The 2016 vintage was awarded 90 points and Highly Recommended status by Decanter (www.decanter.com) in their August 2017 edition review of Southern Rhone Whites (see blue link below).
Domaine Chante Cigale is situated on the left bank of the Rhône, between Orange and Sorgues, on a variety of soils which contain a high proportion of ‘galets.’ These are the large stones of Châteauneuf-du-Pape which heat up during the day and release their heat at night, allowing the grapes to achieve maximum ripeness. The white is fresh and attractive and an interesting alternative to the ubiquitous Chardonnay. Since taking over the running of the estate from his father over ten years ago, Alexandre Favier has transformed the quality of the wines, which now rank amongst the very best of the appellation.
The grapes for this wine are harvested manually and go through a selective sorting process to ensure that only the best quality grapes are used in the winemaking process. The wine is fermented in both stainless steel (70%) and wood (30%). It then spends 6 months on its fine lees before being bottled.
This wine is fragrant, with aromas that are reminiscent of almond and peach blossom. The palate is wonderfully smooth with a silky textured balance of dried apricot fruit and fresh, apply acidity.
This wine is a particularly good match for fish and also works well with smoked ham dishes. It also compliments slightly spicy dishes as well as traditional Mediterranean cuisine.
The 2016 vintage was awarded 92 points and Highly Recommended status by Decanter (www.decanter.com) in their August 2017 edition reviews of (both) their Top 30 Rosés and Celebrity Vintners (see blue links below).
Château Miraval is located in the Provence village of Correns, the first 100% organic village in France. All of the crops, including grapes, are grown organically in this wild and picturesque town. Tucked away in its own private valley, the château is surrounded by ancient woodlands and olive groves. Following ancient Celtic and Roman occupation, the property served as a host to monastic practice and as a home to members of the French court in the 14th century. Since 2012, the Perrin family has been involved in wine production at the estate, and has overseen investment in the latest wine-making technology and innovation.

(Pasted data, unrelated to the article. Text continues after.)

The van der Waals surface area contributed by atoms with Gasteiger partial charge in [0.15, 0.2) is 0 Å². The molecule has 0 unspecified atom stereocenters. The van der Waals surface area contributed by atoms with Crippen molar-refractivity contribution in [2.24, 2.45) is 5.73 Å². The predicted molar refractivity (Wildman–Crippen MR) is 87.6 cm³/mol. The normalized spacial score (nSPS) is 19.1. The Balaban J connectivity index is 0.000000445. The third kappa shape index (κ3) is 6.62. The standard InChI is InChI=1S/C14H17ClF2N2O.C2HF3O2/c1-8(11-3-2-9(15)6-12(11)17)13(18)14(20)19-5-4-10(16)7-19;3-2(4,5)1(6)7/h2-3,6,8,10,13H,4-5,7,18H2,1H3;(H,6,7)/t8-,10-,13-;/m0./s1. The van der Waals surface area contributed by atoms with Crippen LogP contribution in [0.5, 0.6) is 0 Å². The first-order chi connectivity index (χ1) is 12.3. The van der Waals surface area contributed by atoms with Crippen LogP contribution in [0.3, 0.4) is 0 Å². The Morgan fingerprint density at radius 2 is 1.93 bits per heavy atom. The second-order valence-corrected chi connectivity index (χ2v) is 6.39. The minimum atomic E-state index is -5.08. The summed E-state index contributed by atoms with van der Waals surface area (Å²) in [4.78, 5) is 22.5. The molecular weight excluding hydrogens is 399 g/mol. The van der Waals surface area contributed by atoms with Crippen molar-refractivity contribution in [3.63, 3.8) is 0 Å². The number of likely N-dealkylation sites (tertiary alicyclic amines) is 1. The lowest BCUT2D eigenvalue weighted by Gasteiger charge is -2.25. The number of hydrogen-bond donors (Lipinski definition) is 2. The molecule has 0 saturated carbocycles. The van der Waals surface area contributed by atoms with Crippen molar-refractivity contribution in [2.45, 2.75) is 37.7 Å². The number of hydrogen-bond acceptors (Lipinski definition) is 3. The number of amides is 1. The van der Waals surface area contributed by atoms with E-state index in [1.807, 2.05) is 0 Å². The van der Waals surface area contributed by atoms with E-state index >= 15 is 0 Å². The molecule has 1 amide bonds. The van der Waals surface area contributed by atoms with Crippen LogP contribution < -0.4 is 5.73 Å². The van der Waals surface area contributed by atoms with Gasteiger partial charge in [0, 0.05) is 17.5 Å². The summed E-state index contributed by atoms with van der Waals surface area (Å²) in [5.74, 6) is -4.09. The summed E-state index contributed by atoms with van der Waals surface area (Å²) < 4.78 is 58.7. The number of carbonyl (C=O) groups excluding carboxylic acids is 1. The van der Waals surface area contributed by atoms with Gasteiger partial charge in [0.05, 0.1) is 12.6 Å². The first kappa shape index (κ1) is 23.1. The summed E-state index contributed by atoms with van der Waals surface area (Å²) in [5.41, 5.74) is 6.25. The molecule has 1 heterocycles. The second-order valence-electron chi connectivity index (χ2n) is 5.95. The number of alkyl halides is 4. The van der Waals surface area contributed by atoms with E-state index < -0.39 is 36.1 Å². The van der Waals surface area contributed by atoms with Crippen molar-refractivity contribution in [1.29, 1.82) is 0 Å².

Château Miraval has 50 hectares of grapes grown on the estate. The majority of the fruit for this wine comes from the Château's three best parcels - Muriers, Longue and Romarin. The remainder is sourced from within the Correns region, just north of Brignoles in the heart of Provence. The terraced vineyards are at 350 metres altitude, resulting in cool nights that moderate the warm days which in turn help the grapes retain their delicate aromas and crisp acidity. The clay and chalk soils at Miraval are also important for quality because they help regulate water supply to the vines so they have water when they need it and drainage when they don't.
2017 was one of the most difficult vintages in living memory for Provence, suffering from hail and frost in the spring before a drought in the summer. Although the crop was small, the fruit is tremendously concentrated, meaning that the quality is excellent. Harvest was one of the earliest recorded, beginning mid-August.
Grapes were harvested by hand in the cool, early hours of the morning and hand sorted twice to ensure that only the best grapes made it into the rosé. The Cinsault, Grenache and Rolle parcels were gently pressed to extract just the right amount of colour, while the Syrah was made using the saignée method. The wine was fermented in temperature controlled stainless steel tanks separately and then blended post fermentation. Additionally, the Rolle was put into 228 litre barrels, with occasional bâtonnage to add texture and complexity.
The wine has a beautiful pale, petal-pink colour, with bright nuances. On the nose, it has aromas of fresh strawberries and spring flowers. It finishes with a refreshing acidity, minerality and a saline finish.
The 2015 vintage was awarded 90 points and Highly Recommended status by Decanter (www.decanter.com) in their October 2017 edition review of Extreme Viticulture in South America (see blue link below).
Bodega Colomé was established in 1831 by the Spanish Governor of Salta, Nicolás Severo de Isasmendi y Echalar. In 1854, his daughter Ascensión brought the first French pre-phylloxera Malbec and Cabernet Sauvignon vines to Colomé. Grapes from three vineyards (of four hectares each) planted in that year are still used to make wines. Located in the Upper Calchaquí Valley in Salta in the far north of Argentina, not only is Colomé the oldest winery in Argentina, but it also claims to own the world's highest vineyard.